“Journey‘s End” is gripping WWI play of the 20s

Spare and direct, it unsettles with prosaic waiting game of war
By Lucy Komisar

It‘s the ordinariness that at the end is so unsettling. “Journey‘s End” is not a Hollywood-style swagger tale about intrepid fighter pilots or its 70‘s version of pot-smoking infantrymen. No glamour or anti-glamour here.

Director David Grindley stages this as the story of prosaic people caught up in the military aspect of a political game whose purpose is far beyond them. You don‘t ever learn what set off the Germans against the British, or vice versa. These English soldiers – superbly portrayed by a uniformly excellent cast — just focus on staying warm and alive and carrying out orders. It is a powerful and often poetic production.

Captain Stanhope (Hugh Dancy), the cynical companyBoyd commander, is from what Americans would call the heartland: his father is vicar of a country village. He‘s been in the war for three years and his nerves are wrecked. He is wound-up, overwrought, and drinks to dull the pain. Dancy gives a powerful performance.

The play, by British author R.C. Sherriff, was first produced in the 1920s. It is based on a true experience of World War I friendship, bonding and survival. The author didn‘t mean this as an anti-war play, just as a record of what his countrymen went through in the “Great War” trenches. But we know enough about how unnecessary that war was, just more failed diplomacy by another name, to find sorrow and horror in the egregious suffering and loss of life.

The set is a trench in St. Quentin, France, about 165 miles southwest of Paris, very near Tours in the Loire Valley. In the trench is a wood hut lit dimly by a few candles. Thin beams hold up ceiling, a crossbeam log traverses the roof. There is a small table and a couple of wood platforms for sleeping. The site is 50 yards from the front lines. The day for which the troops are preparing will see a German assault.

Lt. Osborne (Boyd Gaines), his second in command, is a generation older. A former schoolmaster, he is solid. He loves Stanhope like a son. Gaines‘ portrayal gracefully exhibits Osborne‘s steady intelligence and charm.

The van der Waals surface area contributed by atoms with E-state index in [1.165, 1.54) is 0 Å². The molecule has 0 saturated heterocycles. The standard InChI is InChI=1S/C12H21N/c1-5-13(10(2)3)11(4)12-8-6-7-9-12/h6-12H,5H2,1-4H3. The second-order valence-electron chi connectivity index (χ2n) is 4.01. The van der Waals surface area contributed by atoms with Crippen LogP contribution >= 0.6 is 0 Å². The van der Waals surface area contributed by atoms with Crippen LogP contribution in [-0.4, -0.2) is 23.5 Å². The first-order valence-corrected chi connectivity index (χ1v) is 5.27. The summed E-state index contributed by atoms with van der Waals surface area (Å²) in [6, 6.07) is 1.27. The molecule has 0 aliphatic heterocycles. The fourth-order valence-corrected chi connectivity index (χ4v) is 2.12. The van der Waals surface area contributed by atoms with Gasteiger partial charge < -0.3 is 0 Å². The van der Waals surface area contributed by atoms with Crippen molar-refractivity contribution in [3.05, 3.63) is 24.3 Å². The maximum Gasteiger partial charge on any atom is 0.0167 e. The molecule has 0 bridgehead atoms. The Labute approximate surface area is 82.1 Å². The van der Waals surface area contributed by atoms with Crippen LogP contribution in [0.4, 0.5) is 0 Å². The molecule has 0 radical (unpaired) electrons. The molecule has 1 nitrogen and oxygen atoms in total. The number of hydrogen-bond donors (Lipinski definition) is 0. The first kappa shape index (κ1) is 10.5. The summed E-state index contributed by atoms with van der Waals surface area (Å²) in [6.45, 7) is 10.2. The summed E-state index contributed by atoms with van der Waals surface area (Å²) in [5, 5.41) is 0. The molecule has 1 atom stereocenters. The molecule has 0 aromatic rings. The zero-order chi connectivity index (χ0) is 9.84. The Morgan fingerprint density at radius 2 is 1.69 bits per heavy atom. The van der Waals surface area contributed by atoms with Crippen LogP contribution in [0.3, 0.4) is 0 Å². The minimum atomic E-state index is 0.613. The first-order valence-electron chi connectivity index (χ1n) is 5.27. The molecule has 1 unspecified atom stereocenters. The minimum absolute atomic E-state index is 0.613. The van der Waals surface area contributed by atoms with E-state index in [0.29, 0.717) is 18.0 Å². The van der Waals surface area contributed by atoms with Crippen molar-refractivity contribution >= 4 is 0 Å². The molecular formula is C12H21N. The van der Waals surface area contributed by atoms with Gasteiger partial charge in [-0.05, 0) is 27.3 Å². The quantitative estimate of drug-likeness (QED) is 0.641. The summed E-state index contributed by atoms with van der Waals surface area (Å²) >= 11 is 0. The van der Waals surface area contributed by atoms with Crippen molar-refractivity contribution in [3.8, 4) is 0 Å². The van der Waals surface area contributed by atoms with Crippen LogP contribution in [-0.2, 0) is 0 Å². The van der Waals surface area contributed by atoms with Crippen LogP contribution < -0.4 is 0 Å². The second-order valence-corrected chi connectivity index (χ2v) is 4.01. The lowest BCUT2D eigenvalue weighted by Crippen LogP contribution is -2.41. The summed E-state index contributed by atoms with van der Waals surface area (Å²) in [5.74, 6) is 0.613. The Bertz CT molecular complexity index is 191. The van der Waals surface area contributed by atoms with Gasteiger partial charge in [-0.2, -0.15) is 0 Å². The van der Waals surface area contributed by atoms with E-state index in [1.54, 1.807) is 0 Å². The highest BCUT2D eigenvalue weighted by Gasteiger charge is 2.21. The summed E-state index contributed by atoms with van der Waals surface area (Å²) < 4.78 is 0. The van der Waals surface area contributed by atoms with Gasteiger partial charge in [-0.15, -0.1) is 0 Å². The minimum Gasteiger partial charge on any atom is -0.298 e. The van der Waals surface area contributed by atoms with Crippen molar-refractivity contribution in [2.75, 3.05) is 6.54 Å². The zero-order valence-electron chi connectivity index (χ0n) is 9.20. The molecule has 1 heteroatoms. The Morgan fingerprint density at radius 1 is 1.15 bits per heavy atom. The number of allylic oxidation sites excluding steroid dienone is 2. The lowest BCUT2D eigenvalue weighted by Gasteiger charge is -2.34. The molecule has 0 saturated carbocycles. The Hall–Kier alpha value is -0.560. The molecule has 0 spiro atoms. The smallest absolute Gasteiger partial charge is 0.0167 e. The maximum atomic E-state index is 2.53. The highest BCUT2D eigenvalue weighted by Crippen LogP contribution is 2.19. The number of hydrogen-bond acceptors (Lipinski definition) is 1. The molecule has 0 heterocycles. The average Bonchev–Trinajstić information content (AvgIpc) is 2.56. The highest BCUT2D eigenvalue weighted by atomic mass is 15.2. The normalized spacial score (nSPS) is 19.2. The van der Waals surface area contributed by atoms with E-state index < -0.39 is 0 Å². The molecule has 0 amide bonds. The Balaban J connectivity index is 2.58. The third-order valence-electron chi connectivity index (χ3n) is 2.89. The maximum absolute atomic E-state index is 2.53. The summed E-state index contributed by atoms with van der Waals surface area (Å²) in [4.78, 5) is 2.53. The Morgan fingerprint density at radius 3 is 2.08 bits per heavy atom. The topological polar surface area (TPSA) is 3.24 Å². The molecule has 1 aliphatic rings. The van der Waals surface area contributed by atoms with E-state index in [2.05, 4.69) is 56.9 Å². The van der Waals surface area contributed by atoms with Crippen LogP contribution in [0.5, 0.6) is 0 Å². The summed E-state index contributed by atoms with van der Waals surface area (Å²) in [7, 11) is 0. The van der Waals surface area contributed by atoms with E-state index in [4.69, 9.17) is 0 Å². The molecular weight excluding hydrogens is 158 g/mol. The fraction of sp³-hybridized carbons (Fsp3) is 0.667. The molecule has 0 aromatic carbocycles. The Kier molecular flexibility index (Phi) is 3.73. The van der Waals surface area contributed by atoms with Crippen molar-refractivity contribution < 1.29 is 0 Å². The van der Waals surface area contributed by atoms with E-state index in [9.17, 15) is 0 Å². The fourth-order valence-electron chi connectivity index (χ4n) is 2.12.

Private Mason (Jefferson May), the cook, is working class and serves the upper class officers the way he would in civilian life.

Just out of school, 2nd Lt. Raleigh (Stark Sands), is fresh-faced and imbued with the romance of it all. He‘s from Stanhope‘s village and courts his sister. His vision of war clashes sharply with Stanhope‘s, and we‘ll too soon learn who is right.

The horror is matter of fact: a gas mask packed around soldiers‘ necks, the hysterical fear of 2nd Lt. Hibert (Justin Blanchard). The men wonder who will survive the expected German attack. Stanhope tells Hibert that “sticking it is the only thing a decent man can do.” That was, of course, the ideology that kept the men in the trenches.

There are suggestions that the problem rests with each country‘s leaders: the Germans allow English soldiers to carry back wounded from the field, even sending up lights so they can see their way. The German prisoner (Kieran Campion) is terrified but treated decently. They are all, it would seem, cogs in a wheel spun by unseen (safe) hands. Hindsight makes the events all the more chilling.

The play is a period piece and seems rather hokey in the na¯veté and simplicity of everyone involved. But perhaps that‘s what they were like in the days before troops realized that incompetent leaders were using them for cannon fodder. At curtain call, the actors, unsmiling, stand before a wall covered with the names of the dead.

“Journey‘s End.” Written by R.C. Sherriff. Directed by David Grindley. Set by Jonathan Fensom. Starring Hugh Dancy, Boyd Gaines, Jefferson Mays, Stark Sands, John Ahlin, Nick Berg Barnes, John Behlmann, Justin Blanchard, Kieran Campion, John Curless, Richard Poe.

Belasco Theatre, 111 W. 44 St. Tue – Sat 8pm; Wed & Sat 2pm; Sun 3pm. Running time: 2:30. Through June 10, 2007. $36.25 – $96.25. 212-239-6200. http://www.journeysendonbroadway.com/

Photos by Paul Kolnik.



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